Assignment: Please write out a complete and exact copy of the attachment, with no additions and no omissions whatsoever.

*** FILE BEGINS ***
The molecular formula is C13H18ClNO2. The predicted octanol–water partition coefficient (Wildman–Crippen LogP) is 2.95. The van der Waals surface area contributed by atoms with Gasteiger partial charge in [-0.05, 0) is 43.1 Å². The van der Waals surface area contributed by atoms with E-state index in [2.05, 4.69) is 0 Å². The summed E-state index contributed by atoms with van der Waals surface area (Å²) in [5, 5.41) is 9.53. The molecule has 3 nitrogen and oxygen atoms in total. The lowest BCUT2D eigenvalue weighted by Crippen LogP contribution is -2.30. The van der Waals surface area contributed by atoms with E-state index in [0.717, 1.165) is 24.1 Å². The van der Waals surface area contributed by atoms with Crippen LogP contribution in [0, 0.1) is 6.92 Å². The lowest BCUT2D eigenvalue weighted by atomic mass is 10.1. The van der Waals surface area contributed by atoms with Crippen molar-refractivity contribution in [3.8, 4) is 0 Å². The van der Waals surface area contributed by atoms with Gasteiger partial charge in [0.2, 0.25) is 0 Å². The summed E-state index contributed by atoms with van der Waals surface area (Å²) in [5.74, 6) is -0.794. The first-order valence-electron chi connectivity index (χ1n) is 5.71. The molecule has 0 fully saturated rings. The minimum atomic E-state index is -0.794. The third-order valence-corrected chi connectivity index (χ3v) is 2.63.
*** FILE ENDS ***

The molecular formula is C13H18ClNO2. The predicted octanol–water partition coefficient (Wildman–Crippen LogP) is 2.95. The van der Waals surface area contributed by atoms with Gasteiger partial charge in [-0.05, 0) is 43.1 Å². The van der Waals surface area contributed by atoms with E-state index in [2.05, 4.69) is 0 Å². The summed E-state index contributed by atoms with van der Waals surface area (Å²) in [5, 5.41) is 9.53. The molecule has 3 nitrogen and oxygen atoms in total. The lowest BCUT2D eigenvalue weighted by Crippen LogP contribution is -2.30. The van der Waals surface area contributed by atoms with E-state index in [0.717, 1.165) is 24.1 Å². The van der Waals surface area contributed by atoms with Crippen LogP contribution in [0, 0.1) is 6.92 Å². The lowest BCUT2D eigenvalue weighted by atomic mass is 10.1. The van der Waals surface area contributed by atoms with Crippen molar-refractivity contribution in [3.8, 4) is 0 Å². The van der Waals surface area contributed by atoms with Gasteiger partial charge in [0.2, 0.25) is 0 Å². The summed E-state index contributed by atoms with van der Waals surface area (Å²) in [5.74, 6) is -0.794. The first-order valence-electron chi connectivity index (χ1n) is 5.71. The molecule has 0 fully saturated rings. The minimum atomic E-state index is -0.794. The third-order valence-corrected chi connectivity index (χ3v) is 2.63.